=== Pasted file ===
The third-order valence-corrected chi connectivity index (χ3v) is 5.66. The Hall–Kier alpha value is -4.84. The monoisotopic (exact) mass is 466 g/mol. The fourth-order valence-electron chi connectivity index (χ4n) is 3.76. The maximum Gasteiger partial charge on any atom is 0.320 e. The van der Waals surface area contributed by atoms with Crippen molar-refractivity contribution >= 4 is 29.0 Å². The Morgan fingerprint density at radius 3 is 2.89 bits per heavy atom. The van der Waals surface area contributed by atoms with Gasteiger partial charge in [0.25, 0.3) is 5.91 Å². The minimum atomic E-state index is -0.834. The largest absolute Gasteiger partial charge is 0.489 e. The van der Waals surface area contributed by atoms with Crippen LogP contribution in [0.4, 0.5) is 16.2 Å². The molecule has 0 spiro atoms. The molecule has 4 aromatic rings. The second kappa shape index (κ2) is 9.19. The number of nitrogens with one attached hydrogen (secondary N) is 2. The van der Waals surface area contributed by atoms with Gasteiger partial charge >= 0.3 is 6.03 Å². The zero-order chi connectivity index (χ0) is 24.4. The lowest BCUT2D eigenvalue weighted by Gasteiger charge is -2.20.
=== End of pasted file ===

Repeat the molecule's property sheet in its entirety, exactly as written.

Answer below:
The third-order valence-corrected chi connectivity index (χ3v) is 5.66. The Hall–Kier alpha value is -4.84. The monoisotopic (exact) mass is 466 g/mol. The fourth-order valence-electron chi connectivity index (χ4n) is 3.76. The maximum Gasteiger partial charge on any atom is 0.320 e. The van der Waals surface area contributed by atoms with Crippen molar-refractivity contribution >= 4 is 29.0 Å². The Morgan fingerprint density at radius 3 is 2.89 bits per heavy atom. The van der Waals surface area contributed by atoms with Gasteiger partial charge in [0.25, 0.3) is 5.91 Å². The minimum atomic E-state index is -0.834. The largest absolute Gasteiger partial charge is 0.489 e. The van der Waals surface area contributed by atoms with Crippen LogP contribution in [0.4, 0.5) is 16.2 Å². The molecule has 0 spiro atoms. The molecule has 4 aromatic rings. The second kappa shape index (κ2) is 9.19. The number of nitrogens with one attached hydrogen (secondary N) is 2. The van der Waals surface area contributed by atoms with Gasteiger partial charge >= 0.3 is 6.03 Å². The zero-order chi connectivity index (χ0) is 24.4. The lowest BCUT2D eigenvalue weighted by Gasteiger charge is -2.20.